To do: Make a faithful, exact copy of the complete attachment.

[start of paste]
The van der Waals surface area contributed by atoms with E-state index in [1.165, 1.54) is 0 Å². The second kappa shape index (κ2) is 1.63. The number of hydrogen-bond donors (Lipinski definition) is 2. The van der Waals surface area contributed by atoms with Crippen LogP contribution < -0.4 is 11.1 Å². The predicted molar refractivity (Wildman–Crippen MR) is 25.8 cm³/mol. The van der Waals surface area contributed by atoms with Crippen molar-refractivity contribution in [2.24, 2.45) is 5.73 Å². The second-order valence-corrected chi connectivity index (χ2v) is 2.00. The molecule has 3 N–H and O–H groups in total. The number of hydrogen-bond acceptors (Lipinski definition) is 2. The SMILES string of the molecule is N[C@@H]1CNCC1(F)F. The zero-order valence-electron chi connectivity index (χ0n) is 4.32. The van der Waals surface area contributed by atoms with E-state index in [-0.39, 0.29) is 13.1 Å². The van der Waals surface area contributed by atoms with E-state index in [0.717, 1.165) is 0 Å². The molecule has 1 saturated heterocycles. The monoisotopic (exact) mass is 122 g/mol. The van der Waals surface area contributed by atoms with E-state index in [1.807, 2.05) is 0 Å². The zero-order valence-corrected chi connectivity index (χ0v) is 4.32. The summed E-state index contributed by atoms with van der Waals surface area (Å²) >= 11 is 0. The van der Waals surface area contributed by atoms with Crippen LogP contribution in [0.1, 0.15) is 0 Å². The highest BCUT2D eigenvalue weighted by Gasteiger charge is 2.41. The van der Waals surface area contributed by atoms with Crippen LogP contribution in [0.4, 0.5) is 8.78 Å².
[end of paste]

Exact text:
The van der Waals surface area contributed by atoms with E-state index in [1.165, 1.54) is 0 Å². The second kappa shape index (κ2) is 1.63. The number of hydrogen-bond donors (Lipinski definition) is 2. The van der Waals surface area contributed by atoms with Crippen LogP contribution < -0.4 is 11.1 Å². The predicted molar refractivity (Wildman–Crippen MR) is 25.8 cm³/mol. The van der Waals surface area contributed by atoms with Crippen molar-refractivity contribution in [2.24, 2.45) is 5.73 Å². The second-order valence-corrected chi connectivity index (χ2v) is 2.00. The molecule has 3 N–H and O–H groups in total. The number of hydrogen-bond acceptors (Lipinski definition) is 2. The SMILES string of the molecule is N[C@@H]1CNCC1(F)F. The zero-order valence-electron chi connectivity index (χ0n) is 4.32. The van der Waals surface area contributed by atoms with E-state index in [-0.39, 0.29) is 13.1 Å². The van der Waals surface area contributed by atoms with E-state index in [0.717, 1.165) is 0 Å². The molecule has 1 saturated heterocycles. The monoisotopic (exact) mass is 122 g/mol. The van der Waals surface area contributed by atoms with E-state index in [1.807, 2.05) is 0 Å². The zero-order valence-corrected chi connectivity index (χ0v) is 4.32. The summed E-state index contributed by atoms with van der Waals surface area (Å²) >= 11 is 0. The van der Waals surface area contributed by atoms with Crippen LogP contribution in [0.1, 0.15) is 0 Å². The highest BCUT2D eigenvalue weighted by Gasteiger charge is 2.41. The van der Waals surface area contributed by atoms with Crippen LogP contribution in [0.4, 0.5) is 8.78 Å².